Addison Russell has the talent to produce one of the greatest seasons in KBO history if he stays in Korea beyond the reported one-year, $ 530,000 contract with the Kiwoom Heroes on Friday that will drop him into the middle of the 2020 campaign.
Should that happen, MLB teams might be tempted to bring him back to the U.S. despite the substantial allegations of domestic violence that led to a 40-game suspension last year. It would be another test of baseball’s long track record of granting extra chances to those who perform well enough on the field.
To that end, it’s pretty clear why Russell didn’t get a new MLB deal after being non-tendered by the Cubs this past offseason. He didn’t show enough offensive production to warrant the public relations risk or ethical concern of bringing him to a new team, batting .237 in 82 games after serving his ban in Chicago.
Russell’s stats will likely balloon in Korea and perhaps change the way MLB clubs perceive him. It’s easy to forget that he broke through to the big leagues around the same time as Carlos Correa, Francisco Lindor and Corey Seager with similar fanfare. He became an All-Star at 22. Even when he struggled at the plate last year, he remained a slick, above average middle-infield defender.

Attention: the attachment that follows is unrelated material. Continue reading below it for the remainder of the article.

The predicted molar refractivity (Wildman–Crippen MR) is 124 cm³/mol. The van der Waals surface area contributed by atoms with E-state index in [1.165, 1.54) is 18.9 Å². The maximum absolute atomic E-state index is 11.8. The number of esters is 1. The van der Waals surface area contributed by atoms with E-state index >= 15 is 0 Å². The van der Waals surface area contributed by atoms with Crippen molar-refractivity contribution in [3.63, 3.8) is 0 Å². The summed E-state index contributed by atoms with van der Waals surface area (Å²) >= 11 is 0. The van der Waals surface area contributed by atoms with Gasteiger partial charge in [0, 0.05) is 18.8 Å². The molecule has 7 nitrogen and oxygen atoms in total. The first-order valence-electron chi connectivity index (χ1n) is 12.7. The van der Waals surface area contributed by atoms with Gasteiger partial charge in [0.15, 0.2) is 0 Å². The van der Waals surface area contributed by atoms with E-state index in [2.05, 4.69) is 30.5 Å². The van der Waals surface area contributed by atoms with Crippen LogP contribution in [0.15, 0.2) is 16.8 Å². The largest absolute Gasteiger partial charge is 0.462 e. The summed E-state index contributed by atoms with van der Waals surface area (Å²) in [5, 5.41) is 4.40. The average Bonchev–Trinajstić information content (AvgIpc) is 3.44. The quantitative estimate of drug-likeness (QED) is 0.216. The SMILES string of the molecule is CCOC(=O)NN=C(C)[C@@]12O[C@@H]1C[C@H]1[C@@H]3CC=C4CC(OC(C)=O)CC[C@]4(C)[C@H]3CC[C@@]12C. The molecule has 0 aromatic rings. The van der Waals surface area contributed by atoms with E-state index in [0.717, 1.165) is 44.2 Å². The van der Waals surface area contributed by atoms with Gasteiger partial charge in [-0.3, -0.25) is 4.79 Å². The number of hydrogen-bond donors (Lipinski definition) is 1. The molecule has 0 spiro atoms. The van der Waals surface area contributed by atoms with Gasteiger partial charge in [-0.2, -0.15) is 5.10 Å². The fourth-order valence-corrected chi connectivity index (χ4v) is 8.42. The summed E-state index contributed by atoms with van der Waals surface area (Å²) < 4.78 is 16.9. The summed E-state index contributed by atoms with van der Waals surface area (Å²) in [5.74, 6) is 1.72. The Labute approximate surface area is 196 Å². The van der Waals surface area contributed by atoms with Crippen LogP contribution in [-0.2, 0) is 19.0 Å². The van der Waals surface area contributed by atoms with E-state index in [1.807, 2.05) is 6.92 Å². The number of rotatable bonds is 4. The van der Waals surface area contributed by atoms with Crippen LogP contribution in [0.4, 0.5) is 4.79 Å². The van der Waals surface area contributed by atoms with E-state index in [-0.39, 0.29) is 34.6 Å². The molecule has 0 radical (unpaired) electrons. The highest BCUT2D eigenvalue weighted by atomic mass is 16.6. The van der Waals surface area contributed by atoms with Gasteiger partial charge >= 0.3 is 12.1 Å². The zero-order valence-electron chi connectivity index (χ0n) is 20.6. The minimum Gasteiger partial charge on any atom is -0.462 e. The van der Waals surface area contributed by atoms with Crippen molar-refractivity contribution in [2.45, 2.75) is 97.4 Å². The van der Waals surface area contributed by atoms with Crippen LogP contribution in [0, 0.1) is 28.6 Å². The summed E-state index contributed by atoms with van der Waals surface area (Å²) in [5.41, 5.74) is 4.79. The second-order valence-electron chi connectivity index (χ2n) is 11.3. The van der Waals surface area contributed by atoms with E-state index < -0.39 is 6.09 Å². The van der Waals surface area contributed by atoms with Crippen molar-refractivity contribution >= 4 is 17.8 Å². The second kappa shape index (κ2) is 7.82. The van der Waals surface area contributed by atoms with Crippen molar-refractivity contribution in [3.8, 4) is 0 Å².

While it’s difficult to gauge the level of talent in the KBO compared to MLB, it’s probably fair to place it around the Triple-A level. MLB rejects such as Jamie Romak and Aaron Altherr routinely slug more than 30 home runs.
There really isn’t a U.S. player like Russell who has jumped to Korea at this stage of his career. At 25, Russell is at the age many players are just settling into MLB competition. He has five big league seasons under his belt.
So, the former No. 11 overall MLB draft pick, who was once a consensus top-five prospect, could dominate his new digs. It will work to his advantage that attention on his domestic violence allegations are likely to be far less overwhelming than they were last year in Chicago. He also joins a club in the Kiwoom Heroes that is one of the better teams in the KBO.
The question then becomes whether MLB would grant him another opportunity, with a team hopeful the passage of time would mute criticism. For every hit he delivers in Korea (and there will almost certainly be a lot of them), the urge will grow stronger.